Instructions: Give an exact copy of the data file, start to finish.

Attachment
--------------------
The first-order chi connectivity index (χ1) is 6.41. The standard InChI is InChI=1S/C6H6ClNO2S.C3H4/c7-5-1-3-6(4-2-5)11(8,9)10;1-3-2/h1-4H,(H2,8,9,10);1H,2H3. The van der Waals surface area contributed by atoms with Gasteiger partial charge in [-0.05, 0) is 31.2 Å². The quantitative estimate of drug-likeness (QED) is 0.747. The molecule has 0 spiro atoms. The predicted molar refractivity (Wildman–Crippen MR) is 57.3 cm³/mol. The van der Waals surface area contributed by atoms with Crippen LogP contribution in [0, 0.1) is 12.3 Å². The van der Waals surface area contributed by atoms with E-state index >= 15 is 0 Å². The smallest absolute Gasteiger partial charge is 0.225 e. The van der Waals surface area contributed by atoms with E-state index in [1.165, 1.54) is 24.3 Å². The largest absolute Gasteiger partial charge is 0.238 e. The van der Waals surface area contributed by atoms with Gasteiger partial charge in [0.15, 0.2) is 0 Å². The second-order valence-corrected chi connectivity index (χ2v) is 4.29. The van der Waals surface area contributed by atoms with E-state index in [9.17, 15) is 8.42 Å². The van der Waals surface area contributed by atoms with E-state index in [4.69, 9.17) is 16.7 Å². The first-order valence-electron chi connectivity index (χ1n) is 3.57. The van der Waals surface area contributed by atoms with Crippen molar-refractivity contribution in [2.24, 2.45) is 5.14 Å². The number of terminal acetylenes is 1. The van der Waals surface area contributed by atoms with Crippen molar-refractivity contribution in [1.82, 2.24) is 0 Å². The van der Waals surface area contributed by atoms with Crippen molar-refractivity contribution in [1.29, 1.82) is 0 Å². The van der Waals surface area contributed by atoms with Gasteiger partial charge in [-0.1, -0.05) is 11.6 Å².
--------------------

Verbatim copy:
The first-order chi connectivity index (χ1) is 6.41. The standard InChI is InChI=1S/C6H6ClNO2S.C3H4/c7-5-1-3-6(4-2-5)11(8,9)10;1-3-2/h1-4H,(H2,8,9,10);1H,2H3. The van der Waals surface area contributed by atoms with Gasteiger partial charge in [-0.05, 0) is 31.2 Å². The quantitative estimate of drug-likeness (QED) is 0.747. The molecule has 0 spiro atoms. The predicted molar refractivity (Wildman–Crippen MR) is 57.3 cm³/mol. The van der Waals surface area contributed by atoms with Crippen LogP contribution in [0, 0.1) is 12.3 Å². The van der Waals surface area contributed by atoms with E-state index >= 15 is 0 Å². The smallest absolute Gasteiger partial charge is 0.225 e. The van der Waals surface area contributed by atoms with E-state index in [1.165, 1.54) is 24.3 Å². The largest absolute Gasteiger partial charge is 0.238 e. The van der Waals surface area contributed by atoms with Gasteiger partial charge in [0.15, 0.2) is 0 Å². The second-order valence-corrected chi connectivity index (χ2v) is 4.29. The van der Waals surface area contributed by atoms with E-state index in [9.17, 15) is 8.42 Å². The van der Waals surface area contributed by atoms with E-state index in [4.69, 9.17) is 16.7 Å². The first-order valence-electron chi connectivity index (χ1n) is 3.57. The van der Waals surface area contributed by atoms with Crippen molar-refractivity contribution in [2.24, 2.45) is 5.14 Å². The number of terminal acetylenes is 1. The van der Waals surface area contributed by atoms with Crippen molar-refractivity contribution in [1.82, 2.24) is 0 Å². The van der Waals surface area contributed by atoms with Crippen molar-refractivity contribution in [1.29, 1.82) is 0 Å². The van der Waals surface area contributed by atoms with Gasteiger partial charge in [-0.1, -0.05) is 11.6 Å².